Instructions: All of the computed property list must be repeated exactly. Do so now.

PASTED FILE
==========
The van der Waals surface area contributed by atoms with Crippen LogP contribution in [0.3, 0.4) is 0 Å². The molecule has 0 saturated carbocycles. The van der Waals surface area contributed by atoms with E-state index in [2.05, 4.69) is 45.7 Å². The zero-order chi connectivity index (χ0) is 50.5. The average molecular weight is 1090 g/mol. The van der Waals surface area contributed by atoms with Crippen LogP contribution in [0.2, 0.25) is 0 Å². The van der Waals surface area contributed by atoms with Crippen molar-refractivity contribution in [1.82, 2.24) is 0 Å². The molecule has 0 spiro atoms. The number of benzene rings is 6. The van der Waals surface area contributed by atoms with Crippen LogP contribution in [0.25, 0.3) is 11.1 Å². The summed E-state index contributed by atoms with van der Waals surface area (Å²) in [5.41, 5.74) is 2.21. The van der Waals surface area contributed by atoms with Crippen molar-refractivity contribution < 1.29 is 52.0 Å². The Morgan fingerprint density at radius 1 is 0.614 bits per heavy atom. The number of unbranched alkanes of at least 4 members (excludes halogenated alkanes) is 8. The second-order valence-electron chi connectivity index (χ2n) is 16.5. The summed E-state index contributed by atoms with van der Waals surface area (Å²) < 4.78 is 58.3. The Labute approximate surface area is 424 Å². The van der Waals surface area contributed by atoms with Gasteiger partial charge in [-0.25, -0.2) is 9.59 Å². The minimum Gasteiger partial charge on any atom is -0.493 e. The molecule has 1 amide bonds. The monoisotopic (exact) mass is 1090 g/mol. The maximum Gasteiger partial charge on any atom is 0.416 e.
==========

The van der Waals surface area contributed by atoms with Crippen LogP contribution in [0.3, 0.4) is 0 Å². The molecule has 0 saturated carbocycles. The van der Waals surface area contributed by atoms with E-state index in [2.05, 4.69) is 45.7 Å². The zero-order chi connectivity index (χ0) is 50.5. The average molecular weight is 1090 g/mol. The van der Waals surface area contributed by atoms with Crippen LogP contribution in [0.2, 0.25) is 0 Å². The van der Waals surface area contributed by atoms with Crippen molar-refractivity contribution in [1.82, 2.24) is 0 Å². The molecule has 0 spiro atoms. The number of benzene rings is 6. The van der Waals surface area contributed by atoms with Crippen LogP contribution in [0.25, 0.3) is 11.1 Å². The summed E-state index contributed by atoms with van der Waals surface area (Å²) in [5.41, 5.74) is 2.21. The van der Waals surface area contributed by atoms with Crippen molar-refractivity contribution < 1.29 is 52.0 Å². The Morgan fingerprint density at radius 1 is 0.614 bits per heavy atom. The number of unbranched alkanes of at least 4 members (excludes halogenated alkanes) is 8. The second-order valence-electron chi connectivity index (χ2n) is 16.5. The summed E-state index contributed by atoms with van der Waals surface area (Å²) < 4.78 is 58.3. The Labute approximate surface area is 424 Å². The van der Waals surface area contributed by atoms with Gasteiger partial charge in [-0.25, -0.2) is 9.59 Å². The minimum Gasteiger partial charge on any atom is -0.493 e. The molecule has 1 amide bonds. The monoisotopic (exact) mass is 1090 g/mol. The maximum Gasteiger partial charge on any atom is 0.416 e.